U.N. Secretary General Kofi Annan is planning a large-scale staff reorganization as he braces for the release of a report outlining management failures in the Iraq oil-for-food program. Several senior staffers have already resigned, and more will be leaving soon.
As he arrived at work Monday, Secretary-General Annan told reporters he is preparing big changes in the U.N. management structure. While he was away the past two weeks visiting the Asian tsunami zone, the panel he appointed to investigate the U.N.-administered Iraq oil-for-food program released internal audits showing widespread mismanagement.
Mr. Annan said he had been paying close attention to the conclusions reached by panel chairman Paul Volcker. "I saw Mr. Volcker's comments on the audit reports which indicate that we have work to do in the management area and we need clearer transparency which I intend to work on," he said. "I will be making some proposals and taking some action very shortly. I have made some changes and more are on the way."
Some changes have already been announced. Mr. Annan's longtime chief of staff Iqbal Riza resigned unexpectedly last month. He was replaced by U.N. Development Program chief Mark Malloch Brown, in what was seen as a shift in tone. Mr. Malloch Brown, a highly-respected former World Bank executive, is widely expected to lead initiatives to improve the world body's image and performance.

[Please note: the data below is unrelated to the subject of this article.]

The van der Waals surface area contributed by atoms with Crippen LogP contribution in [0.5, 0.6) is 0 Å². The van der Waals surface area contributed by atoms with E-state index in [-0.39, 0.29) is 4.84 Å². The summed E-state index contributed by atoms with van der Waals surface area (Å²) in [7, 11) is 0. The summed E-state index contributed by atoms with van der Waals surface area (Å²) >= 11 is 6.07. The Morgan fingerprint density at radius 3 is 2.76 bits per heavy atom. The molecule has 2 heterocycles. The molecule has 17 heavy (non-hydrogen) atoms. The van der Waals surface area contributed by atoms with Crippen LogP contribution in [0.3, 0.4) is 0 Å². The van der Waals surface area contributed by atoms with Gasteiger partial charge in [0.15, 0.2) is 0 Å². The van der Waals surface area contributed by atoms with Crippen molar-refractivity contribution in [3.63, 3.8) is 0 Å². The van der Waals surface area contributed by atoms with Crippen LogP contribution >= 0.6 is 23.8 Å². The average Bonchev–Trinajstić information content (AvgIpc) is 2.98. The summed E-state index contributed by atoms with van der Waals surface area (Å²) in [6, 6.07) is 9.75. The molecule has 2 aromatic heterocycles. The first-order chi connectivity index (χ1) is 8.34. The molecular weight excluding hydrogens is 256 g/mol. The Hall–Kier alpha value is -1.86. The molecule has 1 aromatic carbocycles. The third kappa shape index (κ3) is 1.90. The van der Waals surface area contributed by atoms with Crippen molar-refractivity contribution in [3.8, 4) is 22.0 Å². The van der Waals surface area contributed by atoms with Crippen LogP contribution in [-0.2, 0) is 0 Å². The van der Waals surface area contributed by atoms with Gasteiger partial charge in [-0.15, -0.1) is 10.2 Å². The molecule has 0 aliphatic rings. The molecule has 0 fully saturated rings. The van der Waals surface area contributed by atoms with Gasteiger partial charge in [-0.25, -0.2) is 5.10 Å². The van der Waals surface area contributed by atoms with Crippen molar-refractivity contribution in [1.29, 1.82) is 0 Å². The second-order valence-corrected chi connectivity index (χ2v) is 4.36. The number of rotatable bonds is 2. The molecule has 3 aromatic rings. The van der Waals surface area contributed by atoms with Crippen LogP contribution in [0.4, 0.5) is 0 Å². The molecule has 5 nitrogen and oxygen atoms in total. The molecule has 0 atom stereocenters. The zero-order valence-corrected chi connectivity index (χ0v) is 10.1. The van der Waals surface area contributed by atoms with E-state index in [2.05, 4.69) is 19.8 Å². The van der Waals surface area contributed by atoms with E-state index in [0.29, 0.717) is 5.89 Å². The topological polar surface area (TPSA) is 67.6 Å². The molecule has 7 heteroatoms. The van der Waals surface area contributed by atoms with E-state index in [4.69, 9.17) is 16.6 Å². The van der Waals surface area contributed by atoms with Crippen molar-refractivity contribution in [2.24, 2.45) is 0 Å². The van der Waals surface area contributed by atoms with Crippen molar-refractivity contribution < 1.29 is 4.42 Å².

Several other top executives are also leaving, including Undersecretary-General for Management Catherine Bertini, who has come under fire from the staff union, and U.N. Controller Jean-Pierre Halbwachs.
Mr. Annan announced Monday that he is also appointing the outgoing U.S. Agriculture Secretary Ann Veneman as head of UNICEF, the U.N. children's agency. Ms. Veneman, a Republican, will replace Carol Bellamy, a Democrat in what is seen as an attempt to patch up frayed relations with the Bush administration.
Mr. Annan's comment came on a day when his new chief of staff Mark Malloch Brown was quoted in the New York Times as saying the United Nations must win back the trust of the American public and world public opinion and world public opinion.
The Secretary-General himself attempted to downplay the significance of the changes.
"Some people were leaving and it offered an opportunity to rethink the team, and remake the team. So, I don't think one should associate any departure with a management shakeup," he said. "Several people were going to leave anyway and that opportunity was offered and so I decided to take a look at the whole team."
The changes come two weeks before the Volcker Commission is due to release the first of two reports outlining the results of an eight-month investigation into allegations of fraud and corruption in the $64-billion oil-for-food program.
The staff shakeup began after friends, diplomats and close confidants urged the Secretary-General to repair the relationship with Washington.
The New York Times Monday reported that U.S. Ambassador John Danforth called on Mr. Annan last month to urge him not to try to defend the United Nations role in the oil-for-food program by shifting the blame to the United States or other members of the Security Council.